I, uh, what? I thought that one of the gears was plastic in order for it to fail before the others so that you don't, you know, trash the whole gearbox when you toss in a whole stick of frozen butter. DAMWHSK
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Re: [baking etc.] used KitchenAid mixer: recent or vintage?
Posted by: N-OS X-tasy!
Date: February 19, 2013 05:14PM
Quote
Z
I, uh, what? I thought that one of the gears was plastic in order for it to fail before the others so that you don't, you know, trash the whole gearbox when you toss in a whole stick of frozen butter. DAMWHSK

KitchenAid specifically markets its Pro Line and Professional 600 mixer series as having all-metal gears:

- Direct Drive Transmission, All-Steel Gears, and All-Metal Construction

[www.kitchenaid.com]
[www.kitchenaid.com]
(click on the "Features & Specs" button and then the "Product Features" menu item)



It is what it is.
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Re: [baking etc.] used KitchenAid mixer: recent or vintage?
Posted by: Racer X
Date: February 19, 2013 07:06PM
Yeah, I concur. The models that don't have a tilt head should have the all metal gear train. Or the older tilt head models as well.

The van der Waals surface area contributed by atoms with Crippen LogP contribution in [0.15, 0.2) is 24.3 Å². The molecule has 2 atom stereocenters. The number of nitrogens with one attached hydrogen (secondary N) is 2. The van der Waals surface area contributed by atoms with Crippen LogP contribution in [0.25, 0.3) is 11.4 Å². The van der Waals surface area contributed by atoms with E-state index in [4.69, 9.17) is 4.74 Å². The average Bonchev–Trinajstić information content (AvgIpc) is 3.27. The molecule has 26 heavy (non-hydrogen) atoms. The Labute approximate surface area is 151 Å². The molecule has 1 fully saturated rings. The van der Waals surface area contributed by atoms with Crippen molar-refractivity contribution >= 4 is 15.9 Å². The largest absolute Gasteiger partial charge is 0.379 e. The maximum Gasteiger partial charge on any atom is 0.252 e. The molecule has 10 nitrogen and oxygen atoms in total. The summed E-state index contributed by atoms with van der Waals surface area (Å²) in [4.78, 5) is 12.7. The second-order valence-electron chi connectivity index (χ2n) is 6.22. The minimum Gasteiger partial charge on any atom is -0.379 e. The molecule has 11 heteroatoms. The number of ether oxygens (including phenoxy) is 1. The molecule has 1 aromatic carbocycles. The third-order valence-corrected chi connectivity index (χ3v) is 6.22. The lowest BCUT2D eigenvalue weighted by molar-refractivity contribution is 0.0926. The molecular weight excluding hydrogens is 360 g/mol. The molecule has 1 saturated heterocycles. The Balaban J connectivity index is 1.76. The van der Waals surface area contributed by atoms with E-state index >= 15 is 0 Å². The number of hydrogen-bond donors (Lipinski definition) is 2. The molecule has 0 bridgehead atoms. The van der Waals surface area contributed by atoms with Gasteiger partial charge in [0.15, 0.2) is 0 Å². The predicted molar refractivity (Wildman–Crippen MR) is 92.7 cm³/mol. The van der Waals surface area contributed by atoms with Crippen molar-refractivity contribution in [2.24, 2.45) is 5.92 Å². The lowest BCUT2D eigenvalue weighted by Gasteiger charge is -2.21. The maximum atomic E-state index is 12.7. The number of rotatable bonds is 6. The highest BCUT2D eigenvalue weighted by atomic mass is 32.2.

I have the 600 watt model with the bowl lift, and it can make a quad batch of choc chip cookies without slowing down.
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Re: [baking etc.] used KitchenAid mixer: recent or vintage?
Posted by: N-OS X-tasy!
Date: February 19, 2013 07:26PM
Here's some info on the design defect I referenced earlier:

[www.foodieforums.com]
[www.thefreshloaf.com]
[www.amazon.com]



It is what it is.
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Re: [baking etc.] used KitchenAid mixer: recent or vintage?
Posted by: Z
Date: February 19, 2013 07:39PM
Quote
Somebody else at foodieforums.com in the first link
Guess what ... every KA mixer ever made before the introduction of the post-hobart "professional" models has a plastic gear. In the early years it was phenolic, then something else, then nylon. It's a single gear, designed to be "sacrificial" ... if the beaters jam, it breaks, instead of something more expensive breaking.